Have you ever compared yourself to another person?
If you’re human–and honest–you probably answered “yes.”
The truth is that we all have compared ourselves to others–in lesser or greater degrees at sometime in our lives. Comparing ourselves to another seems to be part of the human experience–usually not the most desirable part. Our comparisons are usually to help us feel superior to someone else or inferior–although much is done on an unconscious level.
When there are relationship challenges like jealousy and trust issues, comparisons to others usually end up making us feel less than and not enough–and even though we know they don’t help.
We can’t seem to stop doing them.
Today, we received a message from a woman who thanked us for our advice and told us that her relationship is “stronger and they are more open and honest with each other” because of it.
The problem is–
Even though her partner is no longer in contact with his ex’s, she finds that she compares herself to them anyway. She makes herself miserable and she can’t stop, even though she knows that it’s not healthy for her relationship.
This “comparison disease” that she suffers from is certainly not unique to her or to her situation. We’re guessing that you can identify to a certain extent (we all can) to what she’s feeling.
So, how can you stop?
We love Dr. Wayne Dyer’s new book Excuses Begone! where he talks about how to change lifelong, self-defeating thinking habits.
We think that contracting the “comparison disease” may fall into the category of an excuse and here’s why…
In saying this, we’re certainly NOT belittling this woman’s problem or making her wrong. We’ve certainly had some self-defeating thinking habits and continue to do it from time to time–that would fall under the category of “excuses.”
Here’s our take on it…
When you are comparing yourself to others and always come up short, you are focusing outside yourself and what you are NOT instead of what you can be.
We use phrases like these to keep us from what we want:
“I’m not as pretty (or good-looking) as…”
“I’m not as smart as…”
“I’m not as young as…”
“I’m not as thin as…”
“I don’t make as much money as…”
This type of thinking is an “excuse.”
It’s a way to stay small and not take risks.
Comparisons like these are also great ways to end up being like or having the negative experience that you fear or doubt.
Now of course, much of this mental gymnastics that goes on when we’re comparing ourselves to others is unconscious and from habit.
When the two of us first got together, our age difference caught us up in the “comparison disease.”
Since Susie is 16 years older than Otto, she compared herself to women his age and of course, came up short in her mind. Otto started thinking about the future, comparing the then present to 20 years down the road–what our relationship (and bodies) might look like when Susie is in her 70’s and he, in his 50’s.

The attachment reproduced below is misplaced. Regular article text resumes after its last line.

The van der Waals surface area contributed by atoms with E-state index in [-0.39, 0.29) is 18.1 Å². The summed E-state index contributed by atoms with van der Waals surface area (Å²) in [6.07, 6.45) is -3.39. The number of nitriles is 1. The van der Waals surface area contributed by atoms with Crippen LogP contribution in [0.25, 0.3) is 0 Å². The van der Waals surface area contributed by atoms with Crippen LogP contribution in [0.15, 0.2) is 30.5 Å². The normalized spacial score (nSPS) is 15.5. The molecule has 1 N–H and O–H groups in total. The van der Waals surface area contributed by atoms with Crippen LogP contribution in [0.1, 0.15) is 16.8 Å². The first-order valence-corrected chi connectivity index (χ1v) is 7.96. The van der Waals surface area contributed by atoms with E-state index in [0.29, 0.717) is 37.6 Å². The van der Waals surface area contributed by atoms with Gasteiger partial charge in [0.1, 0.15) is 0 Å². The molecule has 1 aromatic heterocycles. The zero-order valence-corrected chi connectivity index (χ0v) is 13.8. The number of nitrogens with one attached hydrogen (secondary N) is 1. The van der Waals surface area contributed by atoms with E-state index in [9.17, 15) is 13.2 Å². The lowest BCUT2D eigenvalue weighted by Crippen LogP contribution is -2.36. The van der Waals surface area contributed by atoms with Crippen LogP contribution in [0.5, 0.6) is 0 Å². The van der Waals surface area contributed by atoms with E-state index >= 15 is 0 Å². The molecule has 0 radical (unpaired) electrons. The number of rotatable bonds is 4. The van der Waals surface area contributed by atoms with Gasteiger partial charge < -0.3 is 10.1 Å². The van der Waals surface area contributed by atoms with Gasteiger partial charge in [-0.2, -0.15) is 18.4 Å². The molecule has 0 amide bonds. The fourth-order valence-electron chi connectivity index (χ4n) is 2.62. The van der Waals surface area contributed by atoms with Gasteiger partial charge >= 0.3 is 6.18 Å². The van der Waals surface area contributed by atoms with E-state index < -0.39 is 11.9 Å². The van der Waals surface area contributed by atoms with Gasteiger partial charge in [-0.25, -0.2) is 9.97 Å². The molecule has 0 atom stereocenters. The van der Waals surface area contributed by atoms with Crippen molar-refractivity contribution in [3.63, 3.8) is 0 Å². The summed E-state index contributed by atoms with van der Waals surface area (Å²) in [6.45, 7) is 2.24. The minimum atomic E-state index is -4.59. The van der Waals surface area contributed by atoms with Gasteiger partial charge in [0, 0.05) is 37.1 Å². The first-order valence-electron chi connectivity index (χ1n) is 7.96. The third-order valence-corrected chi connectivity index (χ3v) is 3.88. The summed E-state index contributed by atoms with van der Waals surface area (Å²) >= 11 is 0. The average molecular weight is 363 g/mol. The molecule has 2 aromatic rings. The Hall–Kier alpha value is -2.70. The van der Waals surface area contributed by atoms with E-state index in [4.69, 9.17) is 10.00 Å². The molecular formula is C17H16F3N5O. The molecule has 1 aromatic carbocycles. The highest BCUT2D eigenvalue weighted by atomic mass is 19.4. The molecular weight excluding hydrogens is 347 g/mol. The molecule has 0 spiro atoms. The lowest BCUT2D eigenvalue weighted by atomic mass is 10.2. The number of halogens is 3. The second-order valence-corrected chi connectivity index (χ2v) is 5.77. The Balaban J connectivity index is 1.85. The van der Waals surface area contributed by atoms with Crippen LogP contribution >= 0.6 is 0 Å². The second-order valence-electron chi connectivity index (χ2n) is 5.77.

We realized that we had to both stop making these comparisons if we wanted to create the kind of relationship that we wanted to create.
If we hadn’t stopped, our relationship wouldn’t have had a chance to grow and go on to be as incredible as it is now.
How do you stop making these comparisons that so often work to your disadvantage in creating the relationships and life you want?
Here are a few ideas…
1. Become aware that you are doing it.
Awareness is the first step in making any change. Believe it or not, your comparisons start losing their power over you when you start noticing them when they come up.
Notice them from an objective place.
You can even say something like this to yourself–“Isn’t that interesting? I’m comparing myself to my partner’s ex and he’s not even in contact with her.” It’s like you’re talking to yourself but instead of agreeing with your fears, you’re actually just stating a fact.
2. Choose love not fear.
Even though you may not realize it and it may even sound silly, it might be out of your comfort level to commit to creating a close, connected loving relationship–one without drama and pain.
In the beginning of our relationship, it was far easier for Susie to believe that Otto would leave her for someone younger than to go for what she wanted–and create it with him.
In other words, fear got in her way.
But in our case, we chose to risk going for it –going for love–and you can too.
3. Stay in the present moment–not the past or the future.
We’ve said this many times–the present moment is all we have.
If you really stopped to think about it, most of your pain (and ours as well) is the result of living in the past or the future.
When your thoughts lapse into worrying about what happened in the past–maybe about your partner’s ex’s–or fear of what might happen in the future, bring yourself gently back to the present moment.
You can remind yourself by grounding yourself and saying something like this…
“It’s 3pm, Friday afternoon, I’m sitting in my office and I have work in front of me.”
“I’m sitting in front of my partner and we’re having a good time right now.”
Getting over the “Comparison Disease” involves focusing on you and your thoughts.
When you find that you are tempted to compare yourself unfavorably to others, stop yourself–focus instead on what’s in front of you in this present moment and on love, not fear.
To change any habitual thought, it takes one moment at a time.
Be kind to yourself.